What’s stopping you? TCC student balances health, studies to achieve success

Kathryn Wilbanks knows a thing or two about working through pain. The Tarrant County College student was diagnosed with a chronic debilitating illness in high school.

“It made school hard, but I still graduated a few months early,” said Wilbanks.

Unfortunately, that commitment to fighting through her illness did not work in college. As a freshman, Wilbanks was forced to withdraw. Instead of setting her back, though, the time away from school set her up for success.

“By taking a year off to focus on my health, I learned how to manage and make time for my illness,” she said.

Wilbanks returned to school in fall 2015, enrolling at TCC Trinity River. She adopted a new approach, equally prioritizing her education and her health. Wilbanks thrived at TCC, working toward her undergraduate degree in physics. Success in her chosen field, however, meant overcoming another challenge.

“In high school, I really disliked algebra and higher-level math,” said Wilbanks. “I could never understand how everything worked and why. But as I started to figure out what I wanted to do in college and found my passion for physics, I came to the realization that I would need math to progress.”

Wilbanks became laser-focused on her goal and began reteaching herself math fundamentals.

“In doing so, I learned that math doesn’t just have to be rote memorization,” recalled Wilbanks. “In learning why certain formulas are used and the theorems behind them, I began to enjoy working on mathematics.”

She also discovered a talent for breaking down complicated material and helping others learn. Wilbanks’ chemistry instructor, Audra Lugo, saw her potential and recommended that she become a Supplemental Instruction (SI) leader. The program uses students who have performed well in traditionally difficult courses to lead peer-assisted study sessions. SI leaders attend the class they support, hold group study opportunities and serve as an instructional resource for their fellow students.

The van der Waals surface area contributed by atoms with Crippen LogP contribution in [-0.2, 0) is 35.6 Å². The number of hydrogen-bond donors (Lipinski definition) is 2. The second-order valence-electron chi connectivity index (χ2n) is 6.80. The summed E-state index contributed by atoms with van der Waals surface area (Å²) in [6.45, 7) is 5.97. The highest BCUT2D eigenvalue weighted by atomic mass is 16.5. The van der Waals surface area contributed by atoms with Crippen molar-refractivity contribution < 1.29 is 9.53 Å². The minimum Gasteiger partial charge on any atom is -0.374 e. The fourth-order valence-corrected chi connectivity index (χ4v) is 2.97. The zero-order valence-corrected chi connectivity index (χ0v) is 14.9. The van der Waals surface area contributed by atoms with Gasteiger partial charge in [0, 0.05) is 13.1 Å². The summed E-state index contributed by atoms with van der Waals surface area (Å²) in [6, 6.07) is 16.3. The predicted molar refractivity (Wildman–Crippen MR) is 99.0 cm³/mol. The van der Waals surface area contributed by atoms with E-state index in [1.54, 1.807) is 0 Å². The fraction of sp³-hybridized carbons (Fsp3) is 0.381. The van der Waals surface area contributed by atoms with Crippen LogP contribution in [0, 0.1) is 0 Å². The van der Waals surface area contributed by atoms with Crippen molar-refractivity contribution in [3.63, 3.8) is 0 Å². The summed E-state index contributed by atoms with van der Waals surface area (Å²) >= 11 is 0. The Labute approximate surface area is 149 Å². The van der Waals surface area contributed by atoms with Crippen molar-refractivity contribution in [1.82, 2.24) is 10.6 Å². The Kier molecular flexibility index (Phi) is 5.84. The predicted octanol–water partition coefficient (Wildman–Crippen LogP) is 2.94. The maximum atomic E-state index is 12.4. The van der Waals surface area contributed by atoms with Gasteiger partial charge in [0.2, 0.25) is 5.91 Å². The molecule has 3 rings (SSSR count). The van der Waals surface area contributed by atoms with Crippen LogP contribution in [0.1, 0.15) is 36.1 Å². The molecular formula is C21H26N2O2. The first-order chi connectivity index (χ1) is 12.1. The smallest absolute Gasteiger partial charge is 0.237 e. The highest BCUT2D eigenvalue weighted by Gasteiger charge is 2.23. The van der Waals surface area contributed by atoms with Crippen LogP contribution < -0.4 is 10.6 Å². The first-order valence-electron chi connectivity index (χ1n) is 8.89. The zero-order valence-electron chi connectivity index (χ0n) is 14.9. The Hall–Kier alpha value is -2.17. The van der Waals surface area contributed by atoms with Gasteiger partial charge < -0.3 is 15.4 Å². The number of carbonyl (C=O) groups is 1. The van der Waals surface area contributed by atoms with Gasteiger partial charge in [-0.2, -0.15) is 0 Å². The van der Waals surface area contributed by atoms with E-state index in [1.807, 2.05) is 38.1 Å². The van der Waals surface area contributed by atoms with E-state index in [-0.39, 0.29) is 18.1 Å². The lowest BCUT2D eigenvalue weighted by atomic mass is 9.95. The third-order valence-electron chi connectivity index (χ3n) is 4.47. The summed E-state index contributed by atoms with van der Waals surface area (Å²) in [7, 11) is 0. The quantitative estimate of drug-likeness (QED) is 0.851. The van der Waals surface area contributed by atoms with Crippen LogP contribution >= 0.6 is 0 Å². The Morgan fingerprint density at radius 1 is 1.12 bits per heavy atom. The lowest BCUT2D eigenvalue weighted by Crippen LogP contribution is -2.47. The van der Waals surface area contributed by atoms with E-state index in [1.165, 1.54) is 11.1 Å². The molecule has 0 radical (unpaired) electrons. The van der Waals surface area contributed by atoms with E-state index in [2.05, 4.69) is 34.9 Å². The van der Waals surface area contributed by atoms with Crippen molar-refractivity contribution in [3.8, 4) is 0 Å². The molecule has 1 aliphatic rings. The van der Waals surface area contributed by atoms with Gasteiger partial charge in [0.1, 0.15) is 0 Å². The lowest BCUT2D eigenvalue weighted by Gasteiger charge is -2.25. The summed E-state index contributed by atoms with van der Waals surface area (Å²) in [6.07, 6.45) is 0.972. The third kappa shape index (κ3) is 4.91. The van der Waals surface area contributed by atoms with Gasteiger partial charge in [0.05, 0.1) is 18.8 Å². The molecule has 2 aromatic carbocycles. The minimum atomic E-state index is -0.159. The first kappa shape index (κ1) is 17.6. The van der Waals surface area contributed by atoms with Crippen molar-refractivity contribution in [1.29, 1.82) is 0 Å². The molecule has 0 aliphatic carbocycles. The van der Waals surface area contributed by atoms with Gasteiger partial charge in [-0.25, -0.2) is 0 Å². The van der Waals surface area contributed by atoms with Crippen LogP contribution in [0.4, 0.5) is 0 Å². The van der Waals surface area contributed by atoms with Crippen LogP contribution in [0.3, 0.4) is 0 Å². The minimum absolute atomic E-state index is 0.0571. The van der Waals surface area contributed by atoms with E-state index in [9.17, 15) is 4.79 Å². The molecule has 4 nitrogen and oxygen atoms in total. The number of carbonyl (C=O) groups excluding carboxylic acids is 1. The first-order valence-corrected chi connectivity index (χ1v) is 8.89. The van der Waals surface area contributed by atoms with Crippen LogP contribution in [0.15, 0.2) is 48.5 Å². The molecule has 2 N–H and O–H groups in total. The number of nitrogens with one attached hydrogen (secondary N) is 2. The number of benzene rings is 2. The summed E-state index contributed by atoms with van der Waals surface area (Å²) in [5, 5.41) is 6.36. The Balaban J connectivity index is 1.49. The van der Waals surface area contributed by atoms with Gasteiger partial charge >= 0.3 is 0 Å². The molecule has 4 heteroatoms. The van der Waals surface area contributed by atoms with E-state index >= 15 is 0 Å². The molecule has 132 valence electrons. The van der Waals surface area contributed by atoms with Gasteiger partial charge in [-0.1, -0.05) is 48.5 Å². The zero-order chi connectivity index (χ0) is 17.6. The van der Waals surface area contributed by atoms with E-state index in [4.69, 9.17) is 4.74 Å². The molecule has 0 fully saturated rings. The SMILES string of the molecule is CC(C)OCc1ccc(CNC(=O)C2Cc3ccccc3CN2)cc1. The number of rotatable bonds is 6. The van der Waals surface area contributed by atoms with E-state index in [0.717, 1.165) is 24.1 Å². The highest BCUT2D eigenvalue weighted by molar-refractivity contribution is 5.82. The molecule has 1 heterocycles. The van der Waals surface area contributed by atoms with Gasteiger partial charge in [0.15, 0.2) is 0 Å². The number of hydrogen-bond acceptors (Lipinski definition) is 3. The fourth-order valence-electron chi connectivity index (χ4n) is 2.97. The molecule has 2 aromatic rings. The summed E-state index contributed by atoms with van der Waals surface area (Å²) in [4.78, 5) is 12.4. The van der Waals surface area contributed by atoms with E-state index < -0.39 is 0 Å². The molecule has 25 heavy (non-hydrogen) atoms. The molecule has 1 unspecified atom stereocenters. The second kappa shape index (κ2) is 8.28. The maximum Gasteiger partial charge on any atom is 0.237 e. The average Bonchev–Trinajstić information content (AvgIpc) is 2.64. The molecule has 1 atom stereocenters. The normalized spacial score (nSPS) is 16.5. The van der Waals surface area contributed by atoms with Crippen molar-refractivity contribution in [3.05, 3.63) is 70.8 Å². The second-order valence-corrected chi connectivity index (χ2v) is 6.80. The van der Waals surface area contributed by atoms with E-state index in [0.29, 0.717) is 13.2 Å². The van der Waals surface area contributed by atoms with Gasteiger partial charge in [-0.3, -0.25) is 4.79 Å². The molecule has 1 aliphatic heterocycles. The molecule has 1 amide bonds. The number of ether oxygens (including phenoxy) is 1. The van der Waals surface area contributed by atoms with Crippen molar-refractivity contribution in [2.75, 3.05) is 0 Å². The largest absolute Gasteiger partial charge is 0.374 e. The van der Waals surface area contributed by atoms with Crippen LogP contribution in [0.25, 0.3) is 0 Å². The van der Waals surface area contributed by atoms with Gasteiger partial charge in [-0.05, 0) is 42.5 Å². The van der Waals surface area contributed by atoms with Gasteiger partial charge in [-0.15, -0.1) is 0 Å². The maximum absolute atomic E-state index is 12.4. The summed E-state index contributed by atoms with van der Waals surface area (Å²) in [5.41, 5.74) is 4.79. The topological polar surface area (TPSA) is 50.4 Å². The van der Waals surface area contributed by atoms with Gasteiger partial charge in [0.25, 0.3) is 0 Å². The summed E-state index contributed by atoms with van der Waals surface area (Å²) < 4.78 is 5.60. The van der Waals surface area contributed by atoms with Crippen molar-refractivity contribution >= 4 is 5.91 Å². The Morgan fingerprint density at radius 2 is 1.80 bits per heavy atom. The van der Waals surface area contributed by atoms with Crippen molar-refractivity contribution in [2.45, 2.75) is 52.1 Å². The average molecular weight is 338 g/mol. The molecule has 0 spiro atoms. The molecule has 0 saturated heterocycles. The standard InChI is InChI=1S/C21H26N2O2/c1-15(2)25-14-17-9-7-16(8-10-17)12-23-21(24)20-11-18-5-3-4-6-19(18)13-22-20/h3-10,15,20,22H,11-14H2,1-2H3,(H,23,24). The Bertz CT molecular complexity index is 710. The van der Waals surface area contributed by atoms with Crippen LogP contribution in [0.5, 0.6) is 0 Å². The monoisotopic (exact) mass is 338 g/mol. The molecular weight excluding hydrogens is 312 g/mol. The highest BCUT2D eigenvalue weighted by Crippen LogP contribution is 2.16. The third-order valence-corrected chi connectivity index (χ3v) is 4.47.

“I was thrilled to find out she would be returning to my classroom as a Supplemental Instruction leader,” said Lugo. “Our students benefited greatly from Kathryn’s patient, knowledgeable, wise and creative advice and instruction. Whether a student or SI leader, Kathryn always made the classroom atmosphere more positive and grounded.”

In addition to excelling in the classroom, Wilbanks stood out on campus. She joined the Student Government Association and took a job in TCC Trinity River’s Idea Store, which serves as the campus’ student center.

Kathryn Wilbanks, center, with fellow panelists at Chancellor’s Breakfast. Other panelists from left are Chance McCarty, Jeanna Fung, Samuel Barnes and Montana Spencer.

“Kathryn has the ability to step outside her comfort zone, and it has led to her success,” said Eddie Brassart, assistant director of student development services for TCC Trinity River. “She began by simply approaching student activities staff to learn how to become involved on campus. From the moment she became a student leader, she was hired as a student employee and developed a strong support network of faculty, staff and fellow students.”

Her success at TCC has opened the door for new opportunities. Lugo recommended that Wilbanks apply for an elite undergraduate research fellowship at Texas A&M University-Commerce. She was one of just 10 students selected for the summer program, a 10-week, paid chemistry research experience.

“Her ability to think critically and her passion for science make her an ideal researcher,” noted Lugo.

Wilbanks, now a student at the University of Texas at Arlington, is pursuing her bachelor’s degree in general physics. She plans to earn a doctorate and pursue a career teaching and conducting research. She still works every day to balance her health and studies.

“It means I can’t do everything I want, but I keep myself healthy and progressing toward graduation,” said Wilbanks.

Kathryn Wilbanks and Montana Spencer discuss student success at Chancellor’s Breakfast.

She counsels other students who struggle with illness to focus on their health first.

“Once you feel comfortable putting in the hours for a class or two, take something you enjoy,” she said. “Always use resources on campus. There are so many great resources and administration, faculty and programs that are there to help and want to see you succeed just as much as you do.”

Wilbanks makes a conscious choice to focus on what she can do instead of any limitations imposed by her illness.

“Her persistence in being joyful each day and bringing joy to others is a decision,” said Lugo. “I know she is inspiring many, including me, to make that decision each day as well.”

Hear her firsthand account of overcoming obstacles.

This story is the latest in the What’s stopping you? series, celebrating members of the TCC community who don’t let challenges get in their way.